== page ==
The Future of Markdown

Ugh. I absolutely HATE markdown.

I prefer UBB code instead. It is much easier to remember and use. Not to mention way cleaner and easier to implement.

One of the currently broken things, that seems easilly fixable is the code highlighting.

For example github uses sign posts.
Stack overflow uses indentation (w/o ability to specify language)?
Jekyll… which uses markdown, doesn’t use markdown for code highlighting but uses liquid templating.

I wish markdown would include sign posted code highlighting with the desired language specified (like in github)

Maybe you could consider one of our new and shiny W3C Community Groups at for starting this work?

Liam (W3C staff)

this is awesome!!! i’m on board and will follow your lead in implementing Markdown/Rockdown on the site i’m building.

Your proposal of “return-based linebreaks” shows that you do not understand Markdown.

Markdown is not a markup language. It is “a plain text formatting syntax” (and a software tool). The idea is that you can format text in a way so that it is easy to read in plain plus that it is easy to convert.

Plain text without line breaks is not easy to read.

Hey Jeff, GitHub’s interested. I sent you an email with an introduction to our Head Markdown Guru. Let’s make it happen!

My .02 - I wouldn’t do a “community group” or any such thing. I’d take the Crockford route for this – i.e., create a Web site for the tests and implementation links, guides, etc., and publish the actual spec as a simple Informational RFC.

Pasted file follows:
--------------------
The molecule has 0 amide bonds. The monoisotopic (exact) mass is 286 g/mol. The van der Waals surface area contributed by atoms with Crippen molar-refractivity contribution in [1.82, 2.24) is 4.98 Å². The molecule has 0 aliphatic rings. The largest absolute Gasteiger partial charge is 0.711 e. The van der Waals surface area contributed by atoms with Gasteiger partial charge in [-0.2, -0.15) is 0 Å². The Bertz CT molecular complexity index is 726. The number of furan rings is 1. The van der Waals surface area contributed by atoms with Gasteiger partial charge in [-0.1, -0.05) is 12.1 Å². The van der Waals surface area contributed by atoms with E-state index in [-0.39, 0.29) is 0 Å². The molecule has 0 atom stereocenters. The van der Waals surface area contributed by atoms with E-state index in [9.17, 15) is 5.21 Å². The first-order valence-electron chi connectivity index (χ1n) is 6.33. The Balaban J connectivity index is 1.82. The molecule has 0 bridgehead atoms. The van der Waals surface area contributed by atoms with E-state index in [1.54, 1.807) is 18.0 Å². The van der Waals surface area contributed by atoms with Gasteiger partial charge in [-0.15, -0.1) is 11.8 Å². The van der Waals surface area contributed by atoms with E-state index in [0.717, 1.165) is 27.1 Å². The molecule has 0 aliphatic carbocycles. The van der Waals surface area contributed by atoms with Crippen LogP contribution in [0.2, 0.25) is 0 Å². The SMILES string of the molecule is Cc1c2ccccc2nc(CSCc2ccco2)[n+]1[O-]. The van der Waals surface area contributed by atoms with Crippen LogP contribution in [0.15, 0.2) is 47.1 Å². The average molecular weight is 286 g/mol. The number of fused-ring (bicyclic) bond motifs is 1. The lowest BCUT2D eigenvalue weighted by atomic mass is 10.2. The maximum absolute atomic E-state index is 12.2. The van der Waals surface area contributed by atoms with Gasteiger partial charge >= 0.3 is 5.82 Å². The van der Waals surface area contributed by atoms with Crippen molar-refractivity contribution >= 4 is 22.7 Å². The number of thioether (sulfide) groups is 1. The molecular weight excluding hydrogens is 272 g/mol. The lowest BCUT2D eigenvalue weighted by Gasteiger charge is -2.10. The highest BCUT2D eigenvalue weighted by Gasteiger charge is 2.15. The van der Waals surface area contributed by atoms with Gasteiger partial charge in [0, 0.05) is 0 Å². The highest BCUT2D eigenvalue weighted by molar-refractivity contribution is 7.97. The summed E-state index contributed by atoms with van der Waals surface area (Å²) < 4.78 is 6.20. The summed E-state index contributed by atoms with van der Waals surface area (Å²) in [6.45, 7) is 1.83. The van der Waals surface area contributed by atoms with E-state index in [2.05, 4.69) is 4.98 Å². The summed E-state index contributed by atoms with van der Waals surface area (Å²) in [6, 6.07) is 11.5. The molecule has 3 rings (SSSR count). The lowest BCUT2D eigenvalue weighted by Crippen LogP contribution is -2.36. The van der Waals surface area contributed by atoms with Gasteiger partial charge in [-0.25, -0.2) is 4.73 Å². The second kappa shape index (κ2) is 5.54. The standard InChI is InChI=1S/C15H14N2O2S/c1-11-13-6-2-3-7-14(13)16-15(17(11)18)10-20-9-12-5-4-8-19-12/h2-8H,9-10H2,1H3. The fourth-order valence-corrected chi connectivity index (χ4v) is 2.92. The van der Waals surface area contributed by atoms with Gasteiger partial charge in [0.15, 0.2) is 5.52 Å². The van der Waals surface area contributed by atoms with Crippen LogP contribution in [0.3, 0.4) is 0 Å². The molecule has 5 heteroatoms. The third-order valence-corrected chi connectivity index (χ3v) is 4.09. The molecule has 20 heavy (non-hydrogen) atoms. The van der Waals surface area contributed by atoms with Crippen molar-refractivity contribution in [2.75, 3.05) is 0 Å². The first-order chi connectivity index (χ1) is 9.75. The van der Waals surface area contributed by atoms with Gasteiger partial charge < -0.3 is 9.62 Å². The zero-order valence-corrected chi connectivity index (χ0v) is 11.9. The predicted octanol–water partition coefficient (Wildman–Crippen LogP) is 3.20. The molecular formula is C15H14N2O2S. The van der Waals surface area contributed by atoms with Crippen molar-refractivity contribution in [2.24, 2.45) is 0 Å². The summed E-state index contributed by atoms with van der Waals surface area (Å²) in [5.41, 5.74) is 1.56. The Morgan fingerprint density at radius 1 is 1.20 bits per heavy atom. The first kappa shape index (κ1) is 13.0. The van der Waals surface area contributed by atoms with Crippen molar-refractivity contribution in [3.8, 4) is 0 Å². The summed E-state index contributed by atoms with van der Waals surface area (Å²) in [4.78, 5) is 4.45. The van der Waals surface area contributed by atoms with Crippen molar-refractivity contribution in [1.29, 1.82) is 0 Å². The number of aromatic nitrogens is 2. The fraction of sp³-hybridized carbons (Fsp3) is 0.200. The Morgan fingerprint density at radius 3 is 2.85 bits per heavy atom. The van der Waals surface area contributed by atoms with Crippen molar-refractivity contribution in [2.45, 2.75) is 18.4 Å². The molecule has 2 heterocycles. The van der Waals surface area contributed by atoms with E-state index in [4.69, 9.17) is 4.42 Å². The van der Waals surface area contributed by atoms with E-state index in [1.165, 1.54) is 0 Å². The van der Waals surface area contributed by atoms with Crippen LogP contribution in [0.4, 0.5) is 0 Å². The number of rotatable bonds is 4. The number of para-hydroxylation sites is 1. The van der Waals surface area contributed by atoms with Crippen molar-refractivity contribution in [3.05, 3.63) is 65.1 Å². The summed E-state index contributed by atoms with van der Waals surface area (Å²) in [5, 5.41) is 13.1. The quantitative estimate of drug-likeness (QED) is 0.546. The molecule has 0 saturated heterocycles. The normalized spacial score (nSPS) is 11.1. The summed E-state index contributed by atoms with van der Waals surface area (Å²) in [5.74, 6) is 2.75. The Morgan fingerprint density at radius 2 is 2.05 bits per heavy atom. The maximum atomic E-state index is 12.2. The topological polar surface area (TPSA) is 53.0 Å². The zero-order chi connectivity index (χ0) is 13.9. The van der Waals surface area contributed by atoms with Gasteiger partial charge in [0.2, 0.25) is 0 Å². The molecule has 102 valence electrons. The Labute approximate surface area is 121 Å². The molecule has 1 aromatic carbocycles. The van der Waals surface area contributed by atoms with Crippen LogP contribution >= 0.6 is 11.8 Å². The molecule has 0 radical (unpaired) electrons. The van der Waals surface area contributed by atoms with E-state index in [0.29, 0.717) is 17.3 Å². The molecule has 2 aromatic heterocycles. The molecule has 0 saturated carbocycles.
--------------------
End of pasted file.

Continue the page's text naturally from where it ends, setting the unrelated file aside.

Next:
That would work well especially if Gruber blesses you as benevolent Markdown dictator (or reclaims that role for himself).


I think the reasons for overlooking reStructuredText are overstated.

Markdown is not unavoidable. I’m a fairly experienced programmer (Django core committer, and develop the full stack from SQL through to Javascript), and though I barely know Markdown, I really don’t feel like I’m missing much.

For example, on GitHub: name your README as README.rst and it will be parsed as reStructuredText. The fact that GitHub uses markdown for comments it no big deal really - I use GitHub and hadn’t noticed that it was Markdown, because the amount of markup you need on something like GitHub is actually pretty minimal.

I think that that is Markdown’s sweet spot - really simple stuff, where you don’t actually know that you are using it, and it’s not that important to know the rules.

Once you get beyond that, and actually need a formal spec, I think it is foolish to try to use Markdown, because it wasn’t designed for that. Rather, you want something more stable and predictable, and also extensible, like reStructuredText. reStructuredText is also very popular in the Python world - almost all new documentation uses it (using Sphinx), which is made possible by its extensibility.

reStructuredText also has multiple highly compatible implementations (Python’s docutils and Haskell’s Pandoc, perhaps others).

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Delighted to see John McFarlane here. I got introduced to Markdown through StackOverflow, became a fan, and am now a huge fan of Pandoc as well.

I’m with you, except on one point: while inviting John Gruber to get on board is the right thing to do, he’s not going to play ball. Perhaps you could pick a reasonable deadline, and when he’s not on board by the deadline, move on without him. His idea of good stewardship clearly differs from ours.